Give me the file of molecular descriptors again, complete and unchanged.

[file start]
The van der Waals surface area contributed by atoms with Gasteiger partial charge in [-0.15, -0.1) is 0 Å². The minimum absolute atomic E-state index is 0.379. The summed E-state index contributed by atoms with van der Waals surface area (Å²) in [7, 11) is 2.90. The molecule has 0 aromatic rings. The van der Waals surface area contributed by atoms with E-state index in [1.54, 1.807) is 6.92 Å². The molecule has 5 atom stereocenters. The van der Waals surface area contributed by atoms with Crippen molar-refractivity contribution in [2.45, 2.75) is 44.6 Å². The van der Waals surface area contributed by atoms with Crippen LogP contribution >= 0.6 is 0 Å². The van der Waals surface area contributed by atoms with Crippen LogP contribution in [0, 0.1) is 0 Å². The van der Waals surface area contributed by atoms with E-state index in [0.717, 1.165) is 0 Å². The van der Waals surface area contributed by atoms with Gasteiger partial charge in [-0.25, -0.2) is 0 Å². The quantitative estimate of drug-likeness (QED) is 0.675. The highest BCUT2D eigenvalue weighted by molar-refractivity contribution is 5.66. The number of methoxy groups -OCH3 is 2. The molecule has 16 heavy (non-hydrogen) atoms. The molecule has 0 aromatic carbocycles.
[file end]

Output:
The van der Waals surface area contributed by atoms with Gasteiger partial charge in [-0.15, -0.1) is 0 Å². The minimum absolute atomic E-state index is 0.379. The summed E-state index contributed by atoms with van der Waals surface area (Å²) in [7, 11) is 2.90. The molecule has 0 aromatic rings. The van der Waals surface area contributed by atoms with E-state index in [1.54, 1.807) is 6.92 Å². The molecule has 5 atom stereocenters. The van der Waals surface area contributed by atoms with Crippen molar-refractivity contribution in [2.45, 2.75) is 44.6 Å². The van der Waals surface area contributed by atoms with Crippen LogP contribution >= 0.6 is 0 Å². The van der Waals surface area contributed by atoms with Crippen LogP contribution in [0, 0.1) is 0 Å². The van der Waals surface area contributed by atoms with E-state index in [0.717, 1.165) is 0 Å². The van der Waals surface area contributed by atoms with Gasteiger partial charge in [-0.25, -0.2) is 0 Å². The quantitative estimate of drug-likeness (QED) is 0.675. The highest BCUT2D eigenvalue weighted by molar-refractivity contribution is 5.66. The number of methoxy groups -OCH3 is 2. The molecule has 16 heavy (non-hydrogen) atoms. The molecule has 0 aromatic carbocycles.